Richard Brooks: Compulsion is not the answer to the pensions crisis

All the problems could be solved by increasing the state pension and ensuring everyone is entitled to it

Pensions policy in the UK is approaching its critical stage. With luck, today's interim report from Adair Turner's Independent Pensions Commission will add to the steadily growing pressure for the Government to make a fundamental change of direction.

The UK pensions system is not in crisis, but it certainly suffers from serious long-term problems. These are not all the Government's fault, but their resolution can only be brought about through changes in public policy. Mr Turner will set out an analysis of the problem today, but his recommendations are not due until later next year. This would be after a likely general election in early summer. The policy issues are resolvable but the politics of pension reform are lethally dangerous. Government needs to start preparing the ground now.

Public debate currently tends to centre around an ill-defined "savings gap", and swirls confusingly around other issues such as the closure of final salary schemes, retirement ages and company-pension deficits. The result has been a confusion that is corrosive of trust in the pensions system as a whole. The problem of inadequate private saving is rarely clarified (what does adequate mean?) and the shocking extent of current pensioner poverty has been lost in the debate.

In fact, there are three basic problems. First, too many pensioners live in poverty: the Department for Work and Pensions estimates that around 750,000 pensioner households live in poverty because they fail to claim their benefits. Second, savings incentives are poor: low-to-middle earners lose entitlement to 40 pence of benefits for every £1 of income from their own savings under the current system. Third, the system is too complicated for people to plan their own retirement.

All of these problems could be addressed by increasing the generosity of the basic state pension and making sure that everyone is entitled to receive it. It should be raised to the income-support level (around £100 per week for a single pensioner) and linked to earnings. Means-tested benefits for pensioners would no longer be required, and the reform could be paid for by abolishing state second pensions and the associated national-insurance rebates. In the longer term, the pension age will also need to rise by a few years.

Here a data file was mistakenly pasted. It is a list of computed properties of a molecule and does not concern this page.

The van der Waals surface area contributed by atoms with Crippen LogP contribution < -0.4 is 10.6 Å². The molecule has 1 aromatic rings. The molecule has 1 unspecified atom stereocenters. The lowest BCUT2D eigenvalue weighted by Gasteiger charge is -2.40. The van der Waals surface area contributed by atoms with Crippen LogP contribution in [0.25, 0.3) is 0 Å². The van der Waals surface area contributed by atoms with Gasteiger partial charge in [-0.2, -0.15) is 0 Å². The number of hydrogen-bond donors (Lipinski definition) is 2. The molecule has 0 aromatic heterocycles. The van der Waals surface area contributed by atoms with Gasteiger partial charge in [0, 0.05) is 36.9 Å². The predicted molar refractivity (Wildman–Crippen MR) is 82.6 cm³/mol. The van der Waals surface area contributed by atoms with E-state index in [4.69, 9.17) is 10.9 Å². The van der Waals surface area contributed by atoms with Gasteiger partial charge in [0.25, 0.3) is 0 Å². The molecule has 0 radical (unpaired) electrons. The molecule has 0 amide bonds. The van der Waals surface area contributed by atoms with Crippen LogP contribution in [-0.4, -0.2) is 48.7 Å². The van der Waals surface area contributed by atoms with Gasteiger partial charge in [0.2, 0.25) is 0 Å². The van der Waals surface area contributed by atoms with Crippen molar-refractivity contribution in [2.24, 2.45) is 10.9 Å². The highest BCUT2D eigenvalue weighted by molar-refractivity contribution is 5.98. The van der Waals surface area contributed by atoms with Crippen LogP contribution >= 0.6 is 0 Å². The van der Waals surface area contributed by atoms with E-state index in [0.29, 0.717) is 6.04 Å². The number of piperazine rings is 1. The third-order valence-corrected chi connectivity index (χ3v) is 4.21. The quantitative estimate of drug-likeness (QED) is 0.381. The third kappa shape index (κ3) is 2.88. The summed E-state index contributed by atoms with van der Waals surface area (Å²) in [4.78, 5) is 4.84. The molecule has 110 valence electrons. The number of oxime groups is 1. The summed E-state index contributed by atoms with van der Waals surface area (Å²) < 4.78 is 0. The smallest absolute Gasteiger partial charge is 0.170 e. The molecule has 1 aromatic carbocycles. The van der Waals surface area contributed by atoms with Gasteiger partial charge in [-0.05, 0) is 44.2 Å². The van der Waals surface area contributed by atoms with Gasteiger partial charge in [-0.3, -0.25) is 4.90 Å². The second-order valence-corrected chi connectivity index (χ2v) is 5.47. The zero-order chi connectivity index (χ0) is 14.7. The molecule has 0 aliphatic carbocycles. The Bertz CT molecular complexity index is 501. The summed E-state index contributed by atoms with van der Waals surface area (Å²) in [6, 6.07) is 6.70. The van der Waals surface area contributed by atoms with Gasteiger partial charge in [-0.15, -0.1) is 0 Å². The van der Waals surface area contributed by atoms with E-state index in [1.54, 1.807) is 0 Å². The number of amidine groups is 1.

Unfortunately, the politics is not so simple. There are two principal obstacles. First, to increase the total amount that is saved there are a limited range of unpalatable choices: we can save more (which means consuming less now), or we can work longer (which means giving up leisure), or both. There is simply no painless third way. Second, any extensive reform of the pensions system is likely to result in losers. Reforms are thus likely to cause widespread short-term pain, plus some long-term losers, for longer-term widespread benefits.

There is no prospect of a radical reform package such as the one I have outlined coming forward before a general election. Adair Turner's Commission itself was set up to consider the more limited issue of whether there was a case for "moving beyond the current voluntarist approach" to pensions-saving. In other words, to consider whether there was a need to compel people, or perhaps their employers, to make higher pension contributions. However, the motivation behind examining compulsion is obviously that there is a problem with pensions-saving more generally.

Compulsion is not the answer. Compelling companies to contribute to employees' pensions does not produce free money. While costs initially fall on companies, they soon adjust wages to compensate. Compelling companies is thus a way of forcing individuals to save. If individuals are compelled to save, and as a result lose entitlement to means-tested benefits, they will be furious.

The correct approach is to improve incentives so that it becomes more obviously in the interests of individuals to save. In the current environment, where incentives are relatively poor for many people, it cannot be argued that the voluntarist approach has been given a fair trial. Fix the incentives first, then return to compulsion later if saving still does not pick up. Government must be able to send out a clear message: your state pension will keep you out of poverty, but you must save if you wish to be comfortable. When you do, you won't lose entitlement to means-tested benefits. At the moment, no minister can say this.

Confidence desperately needs to flow back into the UK pensions system. Adair Turner quickly reserved his right to make interim recommendations, and the report is bound to address some of the minor issues and easier problems. However, if you're interested in the long-term future of your retirement provision, it is the analysis and discussion of objectives that will point the way towards the bigger reforms to come after the next election.

Ministers need to start preparing the ground now by working to build public support for the objectives of the system. Less pensioner poverty, less means-testing, better savings incentives and a simpler system seem like a good starting point to me. The public need to know what they will be paying for.

The author is research director of the Fabian Society